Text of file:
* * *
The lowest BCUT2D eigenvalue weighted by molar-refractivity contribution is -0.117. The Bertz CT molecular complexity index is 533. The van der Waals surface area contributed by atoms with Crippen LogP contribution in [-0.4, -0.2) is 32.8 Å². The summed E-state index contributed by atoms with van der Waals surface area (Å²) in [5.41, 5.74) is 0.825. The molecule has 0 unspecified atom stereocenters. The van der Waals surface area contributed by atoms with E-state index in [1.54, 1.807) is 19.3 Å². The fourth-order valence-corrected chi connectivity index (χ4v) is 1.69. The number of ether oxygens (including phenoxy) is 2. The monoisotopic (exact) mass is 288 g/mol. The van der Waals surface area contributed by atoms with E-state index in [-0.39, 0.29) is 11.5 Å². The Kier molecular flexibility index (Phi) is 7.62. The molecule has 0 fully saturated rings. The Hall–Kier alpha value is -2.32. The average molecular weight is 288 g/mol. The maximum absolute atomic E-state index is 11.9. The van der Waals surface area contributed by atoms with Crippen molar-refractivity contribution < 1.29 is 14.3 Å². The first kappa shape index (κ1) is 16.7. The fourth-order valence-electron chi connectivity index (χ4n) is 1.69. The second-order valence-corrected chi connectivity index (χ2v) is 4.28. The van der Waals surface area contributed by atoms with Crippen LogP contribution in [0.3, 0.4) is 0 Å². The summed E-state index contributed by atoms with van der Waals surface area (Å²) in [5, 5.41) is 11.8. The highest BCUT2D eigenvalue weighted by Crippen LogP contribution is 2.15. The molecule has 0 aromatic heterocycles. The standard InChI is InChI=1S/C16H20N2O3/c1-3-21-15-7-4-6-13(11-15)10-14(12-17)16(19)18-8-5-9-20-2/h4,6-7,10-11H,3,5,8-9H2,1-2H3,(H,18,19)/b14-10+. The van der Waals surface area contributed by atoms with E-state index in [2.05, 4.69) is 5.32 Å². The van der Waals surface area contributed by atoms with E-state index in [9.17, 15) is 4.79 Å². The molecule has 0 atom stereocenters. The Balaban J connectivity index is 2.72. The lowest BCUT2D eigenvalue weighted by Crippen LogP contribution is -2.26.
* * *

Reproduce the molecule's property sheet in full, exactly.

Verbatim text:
The lowest BCUT2D eigenvalue weighted by molar-refractivity contribution is -0.117. The Bertz CT molecular complexity index is 533. The van der Waals surface area contributed by atoms with Crippen LogP contribution in [-0.4, -0.2) is 32.8 Å². The summed E-state index contributed by atoms with van der Waals surface area (Å²) in [5.41, 5.74) is 0.825. The molecule has 0 unspecified atom stereocenters. The van der Waals surface area contributed by atoms with E-state index in [1.54, 1.807) is 19.3 Å². The fourth-order valence-corrected chi connectivity index (χ4v) is 1.69. The number of ether oxygens (including phenoxy) is 2. The monoisotopic (exact) mass is 288 g/mol. The van der Waals surface area contributed by atoms with E-state index in [-0.39, 0.29) is 11.5 Å². The Kier molecular flexibility index (Phi) is 7.62. The molecule has 0 fully saturated rings. The Hall–Kier alpha value is -2.32. The average molecular weight is 288 g/mol. The maximum absolute atomic E-state index is 11.9. The van der Waals surface area contributed by atoms with Crippen molar-refractivity contribution < 1.29 is 14.3 Å². The first kappa shape index (κ1) is 16.7. The fourth-order valence-electron chi connectivity index (χ4n) is 1.69. The second-order valence-corrected chi connectivity index (χ2v) is 4.28. The van der Waals surface area contributed by atoms with Crippen LogP contribution in [0.3, 0.4) is 0 Å². The summed E-state index contributed by atoms with van der Waals surface area (Å²) in [5, 5.41) is 11.8. The highest BCUT2D eigenvalue weighted by Crippen LogP contribution is 2.15. The molecule has 0 aromatic heterocycles. The standard InChI is InChI=1S/C16H20N2O3/c1-3-21-15-7-4-6-13(11-15)10-14(12-17)16(19)18-8-5-9-20-2/h4,6-7,10-11H,3,5,8-9H2,1-2H3,(H,18,19)/b14-10+. The van der Waals surface area contributed by atoms with E-state index in [2.05, 4.69) is 5.32 Å². The van der Waals surface area contributed by atoms with E-state index in [9.17, 15) is 4.79 Å². The molecule has 0 atom stereocenters. The Balaban J connectivity index is 2.72. The lowest BCUT2D eigenvalue weighted by Crippen LogP contribution is -2.26.